Textile Technology section


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Oerlikon: robust pumps for sophisticated special fibers

New solutions are required to reduce weight and replace heavy metallic parts. Aramid fibers and carbon fibers are processed into special yarns that are frequently deployed as compound materials and as lightweight composites.
Aramid fibers are produced in a highly-chemical process that is aggressive. The acrylic precursor used to manufacture carbon fibers is a different process, but again no less difficult. In these processes the gear metering pumps are not only responsible for the high-precision control of the melt transport. Durability, resistance and cost efficiency also plays decisive roles.
The process, the expected pump lifespan and the maintenance are the decisive factors for choosing the materials from which the pumps and their components are manufactured.
Oerlikon Barmag, Chemnitz/Germany, a subsidiary of the Oerlikon Manmade Fibers segment of Oerlikon Management AG, Pfäffikon/Switzerland, offers solutions that combine the various materials and the latest technologies.
Surfaces with ceramic coatings, gears and shafts featuring DLC coatings, pumps made from cobalt alloys or robust and durable hybrid constructions comprising zirconium oxide ceramic and duplex stainless steel and the high-precision pumps are design-optimized depending on the intended use. Various seal systems and customized drive concepts round off the program. Thus reliable solutions for the high-precision metering of disparate media in complex processes for all applications are made available.


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More information: Oerlikon

Dilo: new production lines with increasing transparency and efficiency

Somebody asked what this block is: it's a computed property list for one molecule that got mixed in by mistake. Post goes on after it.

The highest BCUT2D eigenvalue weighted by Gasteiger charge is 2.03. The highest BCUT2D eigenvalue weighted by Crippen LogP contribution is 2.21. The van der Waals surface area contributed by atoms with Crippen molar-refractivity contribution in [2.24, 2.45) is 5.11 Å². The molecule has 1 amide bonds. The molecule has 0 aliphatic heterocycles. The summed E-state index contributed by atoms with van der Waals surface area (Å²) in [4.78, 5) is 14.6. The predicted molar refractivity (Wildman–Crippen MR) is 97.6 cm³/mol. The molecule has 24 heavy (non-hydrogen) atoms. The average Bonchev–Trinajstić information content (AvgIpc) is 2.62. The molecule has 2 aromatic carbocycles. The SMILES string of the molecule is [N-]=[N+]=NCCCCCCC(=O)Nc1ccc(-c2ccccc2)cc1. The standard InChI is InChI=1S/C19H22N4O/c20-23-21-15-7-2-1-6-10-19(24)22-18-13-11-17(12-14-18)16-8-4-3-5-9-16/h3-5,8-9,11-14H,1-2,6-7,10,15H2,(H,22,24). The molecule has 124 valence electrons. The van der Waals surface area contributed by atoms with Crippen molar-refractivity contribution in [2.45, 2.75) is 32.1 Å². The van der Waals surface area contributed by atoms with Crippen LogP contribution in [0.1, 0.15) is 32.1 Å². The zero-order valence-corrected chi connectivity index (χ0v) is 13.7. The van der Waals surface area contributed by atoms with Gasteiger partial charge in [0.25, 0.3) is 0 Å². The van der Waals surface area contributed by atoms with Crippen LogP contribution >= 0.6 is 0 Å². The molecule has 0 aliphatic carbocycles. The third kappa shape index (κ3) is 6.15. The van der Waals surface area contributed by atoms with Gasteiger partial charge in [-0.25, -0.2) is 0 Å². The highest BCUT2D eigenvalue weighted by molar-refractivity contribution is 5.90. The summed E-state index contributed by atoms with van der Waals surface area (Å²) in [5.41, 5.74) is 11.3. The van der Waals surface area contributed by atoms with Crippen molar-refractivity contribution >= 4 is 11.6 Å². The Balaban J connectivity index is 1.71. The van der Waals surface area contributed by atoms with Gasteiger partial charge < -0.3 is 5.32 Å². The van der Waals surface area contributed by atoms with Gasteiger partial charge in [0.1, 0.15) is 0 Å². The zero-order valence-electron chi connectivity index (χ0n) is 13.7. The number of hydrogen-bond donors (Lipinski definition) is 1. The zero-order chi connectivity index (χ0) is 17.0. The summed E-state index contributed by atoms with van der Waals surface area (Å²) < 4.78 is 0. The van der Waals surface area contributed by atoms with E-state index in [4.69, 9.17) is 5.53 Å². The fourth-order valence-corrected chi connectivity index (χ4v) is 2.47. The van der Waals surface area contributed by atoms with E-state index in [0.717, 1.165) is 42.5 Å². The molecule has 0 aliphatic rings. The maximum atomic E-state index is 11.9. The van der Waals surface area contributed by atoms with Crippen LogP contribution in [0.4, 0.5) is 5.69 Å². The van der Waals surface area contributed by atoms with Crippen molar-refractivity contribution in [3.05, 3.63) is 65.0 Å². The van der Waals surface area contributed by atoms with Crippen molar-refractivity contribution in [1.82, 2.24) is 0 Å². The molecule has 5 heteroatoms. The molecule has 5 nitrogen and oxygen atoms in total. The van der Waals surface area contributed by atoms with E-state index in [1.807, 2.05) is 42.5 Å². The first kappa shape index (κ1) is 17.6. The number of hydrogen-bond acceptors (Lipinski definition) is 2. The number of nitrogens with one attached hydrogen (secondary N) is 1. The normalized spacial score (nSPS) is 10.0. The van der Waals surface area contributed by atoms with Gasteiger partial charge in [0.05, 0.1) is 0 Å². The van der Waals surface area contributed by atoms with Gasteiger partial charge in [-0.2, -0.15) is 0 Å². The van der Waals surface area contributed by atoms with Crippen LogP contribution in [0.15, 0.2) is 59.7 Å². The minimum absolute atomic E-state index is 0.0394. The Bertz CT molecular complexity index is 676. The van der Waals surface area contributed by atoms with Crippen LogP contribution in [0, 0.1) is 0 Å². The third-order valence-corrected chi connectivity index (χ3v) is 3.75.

With an in-person event and a new online sourcing platform, Cinte Techtextil China in Shanghai/China, on September 2-4, 2020 was the first textile show on the Asian continent since the pandemic outbreak. The nonwovens machinery manufacturer DiloGroup, Eberbach/Germany, presented its nonwovens production lines for hygiene products, filters and roofing material. The latest developments of DiloGroup were also widely discussed.
In focus was HyperLayer designed for the highest speeds with hygiene web from fine fibers. This crosslapper is especially suited for very light weight webs with only a few layers. The new card feeder VRS-P combines the principles of a volumetric, precisely charged feeding with the characteristics of a vibration chute feeder and saves a conventional large trunk. The Dilo Compact Line (DCL) meets the requirement for the production of small amounts of high quality felts made from special fibers such as carbon fiber, ceramic or PTFE. Very interesting topics like the recycling of carbon fibers are already researched on these lines in various projects. With a working width of the compact carding machine of 1.1 m and a layering width of 2.2 m, only 60 m² of space is required for the installation.
The Hypertex technology combines a grid of endless yarns and nonwovens as a sandwich using the needlepunch process. An additional weaving process becomes unnecessary. The grid improves the tensile strength of products such as filters or roof sheets and will lower costs and production time. In the field of textile additive manufacturing the 3D-Lofter will provide fiber savings for needlefelts used in automotive and other applications.
diloline 4.0 includes a wide variety of smart manufacturing actions in collaboration with Siemens AG, Munich/Germany, which all aim at further simplifying operation, increasing transparency in web forming and consolidation, thereby increasing efficiency. Production data are stored, documented and compared. An alarm monitor indicates irregular behavior. A production analysis documents the reasons for standstill times. Numerous information modules can be recalled via mobile apps and cloud data (mindSpheres).

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Karl Mayer Group: multiaxial non crimp fabrics made with nonwovens polymer

Developments in lightweight construction can lead to significant savings in energy and costs in transportation. Thermoplastic prepregs are becoming increasingly established, especially for the interior lining and thermal insulation of refrigerated containers and truck bodies.